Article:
US Oil Futures Rise for Third Consecutive Week, Settling at a Moderate High

US oil futures continued to rise throughout the holiday-shortened trading week, ultimately settling at $80.70 a barrel. This marks the third consecutive week of gains for West Texas Intermediate (WTI) crude oil, even though many economic indicators are suggesting that the US economy is quickly weakening due to supply chain disruptions and an increase in COVID-19 cases.

While the oil markets have been closely monitoring developments with the Ukraine crisis, the recent significant uptick in COVID-19 cases worldwide has raised some concerns for market participants. The rapid spread of infections has led to renewed lockdown measures in various countries, which can potentially hinder oil demand in impacted regions.

Despite these headwinds, WTI has shown resilience in maintaining prices above $80 a barrel. According to Edward Moya, a senior market analyst at OANDA, “WTI isn’t going to budge from the $80 a barrel level, even as the headlines suggest the US economy is quickly weakening.”

One of the factors that has likely supported oil prices is the ongoing optimism surrounding the prospect of a US-Iran nuclear deal. Market participants hope that an agreement might pave the way for increased Iranian oil exports, eventually easing the current tight supply conditions in global oil markets.

In addition to the geopolitical factors, US inventory data released by the Energy Information Administration (EIA) has provided a supportive backdrop for oil prices. The EIA’s weekly report showed that US crude oil inventories decreased by 3.4 million barrels for the week ending April 8th, significantly exceeding analysts’ expectations for a decline of around 1 million barrels. This indicates that oil demand remains strong, particularly in the United States, the world’s largest crude oil consumer.

Despite the seemingly bullish factors, some analysts have voiced concerns about the sustainability of oil above $80 a barrel. Ole Hansen, a strategist at Saxo Bank, expressed concerns about the risks associated with an uneven global demand recovery, particularly given the current high price levels of gasoline and diesel. High energy prices can deter economic growth and ultimately restrict overall oil demand.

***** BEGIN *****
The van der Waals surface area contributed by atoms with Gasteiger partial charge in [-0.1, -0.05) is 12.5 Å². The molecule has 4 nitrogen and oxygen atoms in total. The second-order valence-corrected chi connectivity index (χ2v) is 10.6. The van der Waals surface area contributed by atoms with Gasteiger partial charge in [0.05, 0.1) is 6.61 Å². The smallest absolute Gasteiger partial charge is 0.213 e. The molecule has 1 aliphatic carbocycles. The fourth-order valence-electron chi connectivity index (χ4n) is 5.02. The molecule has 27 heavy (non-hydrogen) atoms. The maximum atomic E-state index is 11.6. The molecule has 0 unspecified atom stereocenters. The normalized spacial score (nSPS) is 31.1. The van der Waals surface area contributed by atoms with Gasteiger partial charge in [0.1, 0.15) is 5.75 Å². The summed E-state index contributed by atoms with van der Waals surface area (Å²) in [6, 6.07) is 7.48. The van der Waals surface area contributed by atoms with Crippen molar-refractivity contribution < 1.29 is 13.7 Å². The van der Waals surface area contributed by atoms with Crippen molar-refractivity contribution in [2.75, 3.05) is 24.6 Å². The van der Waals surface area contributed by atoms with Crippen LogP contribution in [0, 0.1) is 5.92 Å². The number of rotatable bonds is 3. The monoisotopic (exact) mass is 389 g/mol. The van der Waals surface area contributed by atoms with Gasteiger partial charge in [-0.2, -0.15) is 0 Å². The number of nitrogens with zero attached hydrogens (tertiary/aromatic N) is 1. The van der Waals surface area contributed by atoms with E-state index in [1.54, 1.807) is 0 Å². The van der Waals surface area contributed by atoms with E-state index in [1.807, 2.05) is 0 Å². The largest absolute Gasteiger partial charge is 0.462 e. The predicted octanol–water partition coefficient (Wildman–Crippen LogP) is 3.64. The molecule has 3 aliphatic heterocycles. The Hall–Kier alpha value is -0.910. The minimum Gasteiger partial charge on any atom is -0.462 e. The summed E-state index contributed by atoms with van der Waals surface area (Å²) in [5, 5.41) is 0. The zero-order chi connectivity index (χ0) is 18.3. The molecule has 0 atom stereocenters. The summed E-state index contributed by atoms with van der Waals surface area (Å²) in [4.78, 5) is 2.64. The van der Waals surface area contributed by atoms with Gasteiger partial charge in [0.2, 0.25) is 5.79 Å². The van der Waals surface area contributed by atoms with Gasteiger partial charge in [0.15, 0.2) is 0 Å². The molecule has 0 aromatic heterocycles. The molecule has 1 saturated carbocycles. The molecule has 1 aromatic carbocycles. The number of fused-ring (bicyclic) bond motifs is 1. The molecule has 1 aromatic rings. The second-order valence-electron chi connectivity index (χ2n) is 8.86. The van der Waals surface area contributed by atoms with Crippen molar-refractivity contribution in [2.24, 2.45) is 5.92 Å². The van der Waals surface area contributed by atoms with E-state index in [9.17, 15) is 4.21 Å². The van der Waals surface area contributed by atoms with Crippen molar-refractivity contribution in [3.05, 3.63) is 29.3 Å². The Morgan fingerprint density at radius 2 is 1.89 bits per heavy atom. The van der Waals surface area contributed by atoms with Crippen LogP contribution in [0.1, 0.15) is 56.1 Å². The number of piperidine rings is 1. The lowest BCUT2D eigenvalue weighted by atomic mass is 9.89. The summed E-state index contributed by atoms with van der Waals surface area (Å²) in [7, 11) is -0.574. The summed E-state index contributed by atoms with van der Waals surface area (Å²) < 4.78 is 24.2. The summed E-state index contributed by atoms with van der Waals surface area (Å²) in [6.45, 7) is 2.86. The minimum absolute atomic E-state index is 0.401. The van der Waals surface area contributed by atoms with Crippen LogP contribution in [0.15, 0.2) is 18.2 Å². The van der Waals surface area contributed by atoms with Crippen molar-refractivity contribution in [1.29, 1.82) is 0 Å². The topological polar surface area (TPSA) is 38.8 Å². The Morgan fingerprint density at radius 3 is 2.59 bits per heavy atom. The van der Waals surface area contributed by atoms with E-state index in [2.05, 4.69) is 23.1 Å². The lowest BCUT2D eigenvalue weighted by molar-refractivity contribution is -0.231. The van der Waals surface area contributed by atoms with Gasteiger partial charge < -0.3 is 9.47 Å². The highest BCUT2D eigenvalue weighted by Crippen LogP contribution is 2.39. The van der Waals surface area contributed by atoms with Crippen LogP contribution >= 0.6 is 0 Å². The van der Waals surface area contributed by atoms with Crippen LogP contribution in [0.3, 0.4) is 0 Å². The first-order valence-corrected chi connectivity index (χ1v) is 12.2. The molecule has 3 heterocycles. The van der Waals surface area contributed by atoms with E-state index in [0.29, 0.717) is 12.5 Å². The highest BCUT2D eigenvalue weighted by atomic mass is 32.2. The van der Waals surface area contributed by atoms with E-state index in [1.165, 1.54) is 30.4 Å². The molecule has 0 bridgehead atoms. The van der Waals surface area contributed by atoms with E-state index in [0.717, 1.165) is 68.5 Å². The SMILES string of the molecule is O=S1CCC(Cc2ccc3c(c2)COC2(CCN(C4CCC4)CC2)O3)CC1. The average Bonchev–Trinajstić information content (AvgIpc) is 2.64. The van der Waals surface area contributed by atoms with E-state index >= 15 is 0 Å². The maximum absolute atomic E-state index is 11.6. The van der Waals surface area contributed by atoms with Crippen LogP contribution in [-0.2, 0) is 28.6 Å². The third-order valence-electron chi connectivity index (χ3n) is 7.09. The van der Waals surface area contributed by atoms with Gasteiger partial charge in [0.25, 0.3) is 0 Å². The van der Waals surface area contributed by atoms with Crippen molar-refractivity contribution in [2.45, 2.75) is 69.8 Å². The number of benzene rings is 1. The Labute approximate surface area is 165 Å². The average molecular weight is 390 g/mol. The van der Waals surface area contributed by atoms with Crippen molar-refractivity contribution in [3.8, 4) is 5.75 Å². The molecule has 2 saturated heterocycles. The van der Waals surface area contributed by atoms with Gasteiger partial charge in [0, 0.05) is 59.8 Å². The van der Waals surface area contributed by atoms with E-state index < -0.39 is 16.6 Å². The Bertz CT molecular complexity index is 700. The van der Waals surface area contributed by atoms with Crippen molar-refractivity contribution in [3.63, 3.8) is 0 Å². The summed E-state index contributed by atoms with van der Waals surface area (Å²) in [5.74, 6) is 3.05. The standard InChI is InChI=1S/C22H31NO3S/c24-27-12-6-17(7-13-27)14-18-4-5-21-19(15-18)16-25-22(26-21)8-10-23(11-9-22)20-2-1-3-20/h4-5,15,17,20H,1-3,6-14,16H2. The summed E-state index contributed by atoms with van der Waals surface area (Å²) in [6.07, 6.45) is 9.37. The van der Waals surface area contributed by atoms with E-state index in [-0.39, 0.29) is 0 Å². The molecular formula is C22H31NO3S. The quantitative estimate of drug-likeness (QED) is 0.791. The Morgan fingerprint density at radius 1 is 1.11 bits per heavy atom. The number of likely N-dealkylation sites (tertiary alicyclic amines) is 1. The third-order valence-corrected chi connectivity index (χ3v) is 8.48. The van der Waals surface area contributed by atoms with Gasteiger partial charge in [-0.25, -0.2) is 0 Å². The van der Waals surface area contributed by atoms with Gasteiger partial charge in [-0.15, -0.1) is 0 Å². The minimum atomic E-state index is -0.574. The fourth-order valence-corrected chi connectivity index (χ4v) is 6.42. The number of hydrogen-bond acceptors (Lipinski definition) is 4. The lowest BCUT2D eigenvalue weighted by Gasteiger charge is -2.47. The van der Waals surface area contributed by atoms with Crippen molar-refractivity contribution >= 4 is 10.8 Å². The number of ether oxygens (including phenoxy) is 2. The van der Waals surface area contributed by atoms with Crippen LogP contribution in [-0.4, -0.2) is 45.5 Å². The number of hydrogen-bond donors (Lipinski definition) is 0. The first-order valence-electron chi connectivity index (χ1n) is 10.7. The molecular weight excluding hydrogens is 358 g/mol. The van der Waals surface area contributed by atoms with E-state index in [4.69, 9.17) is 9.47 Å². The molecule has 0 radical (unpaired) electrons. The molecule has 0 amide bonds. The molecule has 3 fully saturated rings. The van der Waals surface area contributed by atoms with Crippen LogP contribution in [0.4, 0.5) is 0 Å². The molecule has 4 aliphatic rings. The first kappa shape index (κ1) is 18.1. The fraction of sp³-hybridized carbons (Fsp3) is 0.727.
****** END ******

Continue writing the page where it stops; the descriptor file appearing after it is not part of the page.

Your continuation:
Other factors that could potentially weigh on oil prices include potential increases in production to capitalize on high prices. Russia’s state-owned company, Gazprom, has announced plans to increase output in the coming months, and other producers looking to take advantage of the current elevated price environment might follow suit.

On the US domestic front, the rise of shale oil production could also put downward pressure on oil prices, as more shale oil becomes available to meet the high demand. However, US shale oil production has demonstrated slower-than-expected growth in recent months, largely due to ongoing supply chain disruptions that have hampered efforts to expand output.

In conclusion, the current oil price environment is characterized by a mixture of seemingly bullish factors and ongoing uncertainty about the future direction of demand. While WTI has managed to maintain levels above $80 a barrel, the complex array of factors influencing the market means prices could still be vulnerable to downside risks in the near term.

Going forward, market participants will likely need to keep a close eye on a variety of factors, including the development of the COVID-19 pandemic, geopolitical events such as the Ukraine crisis, and US-Iran negotiations around returning to the nuclear deal. Additionally, any signals of increased oil production by Russia or OPEC+, as well as further US inventory data, will also be crucial to watch for those keeping tabs on the oil market.


Related Posts